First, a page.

Fredagskollokvium: Attacking the zoo - unifying models for the dynamics of the Sun's chromosphere

Vasco Henriques, researcher at Rosseland Centre for Solar Physics, UiO

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Researcher Vasco Henriques, Rosseland Centre for Solar Physics /ITA, UiO.

 In the age of mature semi-empirical inversion techniques, hard to capture line-formation effects at play in the Sun can now be consistently reproduced revealing what previously seemed to be very distinct features to be part of the same dynamical phenomenon.
 I briefly review the history of modelling of sunspots, with focus on the chromosphere of the umbra and penumbra. Such regions present highly dynamic small-scale features that, until now, were poorly understood and studied separately. In the umbra alone umbral flashes, short-dynamic fibrils, spikes, umbral microjets, small-scale umbral brightenings, and dark stable structures can all be seen evolving and presenting  very distinct properties depending on the spectral line in which they are observed. Time and spectral evolution of these features together with semi-empirical models produced using the non-LTE inversion code NICOLE on Ca II 8542 Swedish 1-m Solar Telescope (SST) observations, produce a cross-validating and consistent picture that merges all the above features into one. Radiative transfer effects are found to be present that also provide insight into spicules, a feature present in lower activity regions of the Sun. Both CHROMIS, the new Fabry-Pérot instrument at the SST, and IRIS space-based observations provide us with further insights into both such sunspot and spicule modelling results.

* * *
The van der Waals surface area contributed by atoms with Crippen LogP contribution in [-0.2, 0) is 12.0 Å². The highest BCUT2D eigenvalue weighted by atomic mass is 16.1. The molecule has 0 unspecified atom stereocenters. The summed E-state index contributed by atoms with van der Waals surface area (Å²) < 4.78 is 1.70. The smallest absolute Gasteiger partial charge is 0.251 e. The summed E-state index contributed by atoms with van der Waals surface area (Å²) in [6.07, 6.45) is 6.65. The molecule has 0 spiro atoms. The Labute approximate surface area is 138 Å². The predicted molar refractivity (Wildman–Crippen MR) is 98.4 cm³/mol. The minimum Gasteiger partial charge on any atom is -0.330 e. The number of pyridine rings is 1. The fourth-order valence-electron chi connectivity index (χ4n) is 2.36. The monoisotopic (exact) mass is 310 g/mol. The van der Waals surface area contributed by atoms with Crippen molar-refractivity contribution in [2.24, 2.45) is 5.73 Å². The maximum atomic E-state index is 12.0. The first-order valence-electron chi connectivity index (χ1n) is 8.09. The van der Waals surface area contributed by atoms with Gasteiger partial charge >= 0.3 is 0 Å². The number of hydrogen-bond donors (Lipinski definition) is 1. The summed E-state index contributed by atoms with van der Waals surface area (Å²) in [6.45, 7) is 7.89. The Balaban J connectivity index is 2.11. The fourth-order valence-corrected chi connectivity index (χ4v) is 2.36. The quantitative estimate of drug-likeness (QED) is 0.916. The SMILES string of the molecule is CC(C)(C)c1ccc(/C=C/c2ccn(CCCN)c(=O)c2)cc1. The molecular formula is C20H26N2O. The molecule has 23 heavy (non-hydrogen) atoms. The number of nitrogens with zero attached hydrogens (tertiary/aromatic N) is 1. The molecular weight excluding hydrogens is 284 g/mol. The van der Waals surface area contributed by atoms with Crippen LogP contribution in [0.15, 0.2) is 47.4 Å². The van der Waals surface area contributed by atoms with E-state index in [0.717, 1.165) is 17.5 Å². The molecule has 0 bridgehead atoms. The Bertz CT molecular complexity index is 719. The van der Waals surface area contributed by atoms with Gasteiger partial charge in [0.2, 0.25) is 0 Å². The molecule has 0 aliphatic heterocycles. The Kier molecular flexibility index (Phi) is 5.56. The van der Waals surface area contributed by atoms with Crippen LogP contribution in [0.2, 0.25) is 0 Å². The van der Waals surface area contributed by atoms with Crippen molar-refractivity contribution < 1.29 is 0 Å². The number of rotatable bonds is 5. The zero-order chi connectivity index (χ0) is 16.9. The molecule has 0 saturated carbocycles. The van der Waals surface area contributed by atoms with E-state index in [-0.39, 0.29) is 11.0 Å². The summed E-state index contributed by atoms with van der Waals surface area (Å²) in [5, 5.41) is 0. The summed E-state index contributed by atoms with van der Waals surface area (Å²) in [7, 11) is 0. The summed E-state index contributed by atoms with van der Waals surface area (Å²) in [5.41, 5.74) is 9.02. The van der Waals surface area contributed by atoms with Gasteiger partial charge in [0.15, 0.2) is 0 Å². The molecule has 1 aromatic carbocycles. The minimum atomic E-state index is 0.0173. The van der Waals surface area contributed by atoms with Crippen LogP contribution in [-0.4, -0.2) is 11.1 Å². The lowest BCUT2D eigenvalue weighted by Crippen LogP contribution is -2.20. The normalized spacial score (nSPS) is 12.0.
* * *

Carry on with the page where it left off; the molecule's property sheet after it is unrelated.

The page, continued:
Umbral flashes! A mesmerising phenomenon occurring in the darkest areas of sunspots: the umbra. In the era of high resolution observations an array of dynamic phenomena and fine structure was recently revealed by these brightenings as they dance through the spot and by observations at multiple wavelengths. These include umbral microjets, small-scale umbral brightenings, short dynamic fibrils, and dark stable fibrils. The latter can be seen in this Ca II H image taken at the Swedish 1-m Solar Telescope (SST) as dark filaments revealed by the flash as if it were a flashlight. State-of-the-art observations at the SST, including validating evidence from the IRIS space observatory, and advanced diagnostic techniques have allowed scientists at RoCS to be able to take insight into sunspots form both flashes and their fine structure as well as understand all their fine structure dynamics with a single simple, unifying, model. Credits: Vasco Henriques.

Publisert 6. mars 2019 12:43 - Sist endret 13. nov. 2019 13:25